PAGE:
Break out the tinfoil… I need a new hat.

Brian and Alan beyond the blog

Alan Levine and I show off our metallic sartorial sense of style (Pic by Gardner Campbell)

Exciting synergies abound:

Exclusive: Google, CIA Invest in ‘Future’ of Web Monitoring

The investment arms of the CIA and Google are both backing a company that monitors the web in real time — and says it uses that information to predict the future.

The company is called Recorded Future, and it scours tens of thousands of websites, blogs and Twitter accounts to find the relationships between people, organizations, actions and incidents — both present and still-to-come. In a white paper, the company says its temporal analytics engine “goes beyond search” by “looking at the ‘invisible links’ between documents that talk about the same, or related, entities and events.”

In ‘predicting the future’ via ‘invisible links’, it sounds like there are still a few people in the Agency staring at goats.

Yes, the US Central Intelligence Agency proudly runs its own venture capital operation, In-Q-Tel, quite open in its backing and ownership of a raft of ‘alumni’ companies.

It’s not the very first time Google has done business with America’s spy agencies. Long before it reportedly enlisted the help of the National Security Agency to secure its networks, Google sold equipment to the secret signals-intelligence group. In-Q-Tel backed the mapping firm Keyhole, which was bought by Google in 2004 — and then became the backbone for Google Earth.

I first came across In-Q-Tel via this scathing backgrounder of Facebook (which has had funding raised by Greylock Venture Capital, who share senior executives with In-Q-Tel).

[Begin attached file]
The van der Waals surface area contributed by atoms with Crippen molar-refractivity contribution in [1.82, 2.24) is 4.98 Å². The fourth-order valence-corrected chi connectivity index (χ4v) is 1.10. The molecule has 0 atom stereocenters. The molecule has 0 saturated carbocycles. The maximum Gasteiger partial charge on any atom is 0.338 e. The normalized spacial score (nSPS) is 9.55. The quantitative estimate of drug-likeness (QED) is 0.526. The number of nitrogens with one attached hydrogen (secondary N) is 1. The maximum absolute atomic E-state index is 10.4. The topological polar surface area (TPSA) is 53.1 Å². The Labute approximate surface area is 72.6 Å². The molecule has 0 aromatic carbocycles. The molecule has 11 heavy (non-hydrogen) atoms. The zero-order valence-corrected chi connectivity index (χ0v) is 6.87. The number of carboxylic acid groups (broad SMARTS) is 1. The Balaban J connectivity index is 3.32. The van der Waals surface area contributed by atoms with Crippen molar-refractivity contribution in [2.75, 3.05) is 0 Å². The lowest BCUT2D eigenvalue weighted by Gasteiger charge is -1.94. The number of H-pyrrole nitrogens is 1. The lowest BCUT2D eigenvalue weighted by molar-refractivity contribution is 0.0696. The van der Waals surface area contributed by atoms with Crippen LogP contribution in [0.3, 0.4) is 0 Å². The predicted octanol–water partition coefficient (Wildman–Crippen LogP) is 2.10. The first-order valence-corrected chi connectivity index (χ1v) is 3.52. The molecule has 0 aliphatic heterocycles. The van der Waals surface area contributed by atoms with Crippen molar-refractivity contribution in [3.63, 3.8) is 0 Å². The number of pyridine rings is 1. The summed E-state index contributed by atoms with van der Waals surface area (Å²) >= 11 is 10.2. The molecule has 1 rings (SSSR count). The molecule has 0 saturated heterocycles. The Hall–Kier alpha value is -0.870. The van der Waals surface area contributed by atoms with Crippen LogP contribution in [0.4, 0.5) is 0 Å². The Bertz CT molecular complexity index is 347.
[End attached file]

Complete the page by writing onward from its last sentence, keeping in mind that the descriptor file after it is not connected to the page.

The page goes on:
This criminally under-read series from the Washington Post estimated 854,000 people hold “Top Secret” US security clearances, and that “every day, collection systems at the National Security Agency intercept and store 1.7 billion e-mails, phone calls and other types of communications”. So the intelligence community’s interest in enhancing its technological toolset — not to mention make sense of all that data it’s collecting — is understandable.

And hey, while the CIA has had a colourful history, surely the change President will swing the digital security state into a groovy vibe. Once the technology filters down, predictive web monitoring of students will be a boon to educators. I can’t wait for the iPhone app. Let’s not dwell on the past. I’m reminded of a song from a Canadian band:

Going too far
We won’t go too far
None of us will go too far
Maybe sometimes we went too far
But now we won’t!
Because we’re real nice guys!

That’s enough thinking for now. We’ve got work to do, websites to build, compelling online experiences to imagineer, edupreneurial ventures to launch…

But first, one more tinfoil hat picture:

This is what Web 2.0 looks like!

About Brian

I am a Strategist and Discoordinator with UBC's Centre for Teaching, Learning and Technology. My main blogging space is Abject Learning, and I sporadically update a short bio with publications and presentations over there as well...
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